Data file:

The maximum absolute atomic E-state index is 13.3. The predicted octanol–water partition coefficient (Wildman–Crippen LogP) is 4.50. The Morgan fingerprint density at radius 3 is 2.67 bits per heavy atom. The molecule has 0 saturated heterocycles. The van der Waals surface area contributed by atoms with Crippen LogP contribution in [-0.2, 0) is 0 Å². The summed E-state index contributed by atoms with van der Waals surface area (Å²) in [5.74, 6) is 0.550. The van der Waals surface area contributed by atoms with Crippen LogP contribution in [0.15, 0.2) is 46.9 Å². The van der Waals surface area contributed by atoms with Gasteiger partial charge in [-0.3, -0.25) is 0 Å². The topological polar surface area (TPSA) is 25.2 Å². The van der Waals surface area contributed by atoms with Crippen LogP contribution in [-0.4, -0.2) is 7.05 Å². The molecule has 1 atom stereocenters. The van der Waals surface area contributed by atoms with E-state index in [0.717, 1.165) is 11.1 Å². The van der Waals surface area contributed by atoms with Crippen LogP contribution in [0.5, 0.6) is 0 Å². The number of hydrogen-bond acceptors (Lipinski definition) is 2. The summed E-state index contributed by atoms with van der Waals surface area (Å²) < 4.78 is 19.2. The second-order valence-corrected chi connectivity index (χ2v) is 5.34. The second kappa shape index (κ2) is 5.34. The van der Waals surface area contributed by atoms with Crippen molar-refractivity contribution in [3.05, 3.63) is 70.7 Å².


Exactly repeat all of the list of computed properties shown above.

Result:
The maximum absolute atomic E-state index is 13.3. The predicted octanol–water partition coefficient (Wildman–Crippen LogP) is 4.50. The Morgan fingerprint density at radius 3 is 2.67 bits per heavy atom. The molecule has 0 saturated heterocycles. The van der Waals surface area contributed by atoms with Crippen LogP contribution in [-0.2, 0) is 0 Å². The summed E-state index contributed by atoms with van der Waals surface area (Å²) in [5.74, 6) is 0.550. The van der Waals surface area contributed by atoms with Crippen LogP contribution in [0.15, 0.2) is 46.9 Å². The van der Waals surface area contributed by atoms with Gasteiger partial charge in [-0.3, -0.25) is 0 Å². The topological polar surface area (TPSA) is 25.2 Å². The van der Waals surface area contributed by atoms with Crippen LogP contribution in [-0.4, -0.2) is 7.05 Å². The molecule has 1 atom stereocenters. The van der Waals surface area contributed by atoms with E-state index in [0.717, 1.165) is 11.1 Å². The van der Waals surface area contributed by atoms with Crippen LogP contribution in [0.5, 0.6) is 0 Å². The number of hydrogen-bond acceptors (Lipinski definition) is 2. The summed E-state index contributed by atoms with van der Waals surface area (Å²) < 4.78 is 19.2. The second-order valence-corrected chi connectivity index (χ2v) is 5.34. The second kappa shape index (κ2) is 5.34. The van der Waals surface area contributed by atoms with Crippen molar-refractivity contribution in [3.05, 3.63) is 70.7 Å².